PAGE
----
Number six, brings me into the next point. Are there are planned works or have any works just been carried out? So understanding how much is in the sinking fund and understanding what’s just been done is really going to help you. So you want to know if anything has been done on the property or the complex, you want to know if there’s Minutes in Meeting, whether predicted or planned works for the particular complex because at the end of the day that’s going to help you understand the level of maintenance and upkeep that this complex is receiving. It’s going to help you understand how much you could be up for in the future for body corporate fees, if things are coming up. Understanding what’s planned, asking for a copy of the Minutes of Meeting from the agent when you are looking at purchasing is going to help with all of this as well.

The seventh, most important thing with any investment property is location. I can’t say it enough and I’m not going to get sick of saying it but location, location, location is the most important thing when buying any investment property, including a unit or a townhouse. The location of that complex is really going to help you get the capital growth down the track, so selecting the right suburb, selecting the right streets in those suburbs. Are you close to public transport, the shops, amenities, hospitals, work, infrastructure? All of these things come down to location, and knowing that you’re buying a unit in a complex that’s in the right location is only going to help you as an investor down the track.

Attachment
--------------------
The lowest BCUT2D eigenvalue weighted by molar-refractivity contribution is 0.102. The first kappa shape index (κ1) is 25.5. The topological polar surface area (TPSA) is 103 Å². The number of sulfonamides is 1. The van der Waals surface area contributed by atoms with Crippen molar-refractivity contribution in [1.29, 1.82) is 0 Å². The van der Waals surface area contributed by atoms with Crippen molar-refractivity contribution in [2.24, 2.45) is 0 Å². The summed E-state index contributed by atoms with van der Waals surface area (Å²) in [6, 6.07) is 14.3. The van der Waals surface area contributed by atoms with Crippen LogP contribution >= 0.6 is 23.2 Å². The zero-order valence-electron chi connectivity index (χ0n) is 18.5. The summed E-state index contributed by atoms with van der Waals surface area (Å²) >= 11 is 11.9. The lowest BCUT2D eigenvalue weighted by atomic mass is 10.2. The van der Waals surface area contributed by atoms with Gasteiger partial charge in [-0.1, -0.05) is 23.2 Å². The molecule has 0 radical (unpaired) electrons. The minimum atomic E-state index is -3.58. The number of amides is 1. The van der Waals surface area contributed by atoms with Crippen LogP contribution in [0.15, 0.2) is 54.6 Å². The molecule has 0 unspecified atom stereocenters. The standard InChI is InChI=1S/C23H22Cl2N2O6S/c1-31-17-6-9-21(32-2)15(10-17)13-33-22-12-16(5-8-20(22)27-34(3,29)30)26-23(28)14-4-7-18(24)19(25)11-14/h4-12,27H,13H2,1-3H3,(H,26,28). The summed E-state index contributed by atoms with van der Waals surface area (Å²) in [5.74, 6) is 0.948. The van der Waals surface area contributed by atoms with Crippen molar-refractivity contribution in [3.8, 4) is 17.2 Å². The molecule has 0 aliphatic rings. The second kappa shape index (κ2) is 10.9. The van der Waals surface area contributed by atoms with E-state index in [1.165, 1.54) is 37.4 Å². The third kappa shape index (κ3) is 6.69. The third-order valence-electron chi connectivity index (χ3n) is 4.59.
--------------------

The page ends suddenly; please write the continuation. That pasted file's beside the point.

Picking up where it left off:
Just to recap on today’s video the seven most important things to consider when buying a unit or a townhouse. So we’ve got: number of units in the complex, age of the unit complex, internal floor size of the unit, body corporate fees and quarterly rates, the amount in the sinking fund, are there any planned works predicted for that particular unit or have works just been carried out and the location of the complex.

Thank you so much for joining me today. I’m Kristal Everingham from Pumped On Property. I hope you’ve learnt something today and I’ll see you next time.

Ben Everingham

About

Ben founded Pumped On Property after building a multi-million dollar property portfolio over a 5 year period. His mission is to show you how to replace your income through property investing so you can do what you love…full time.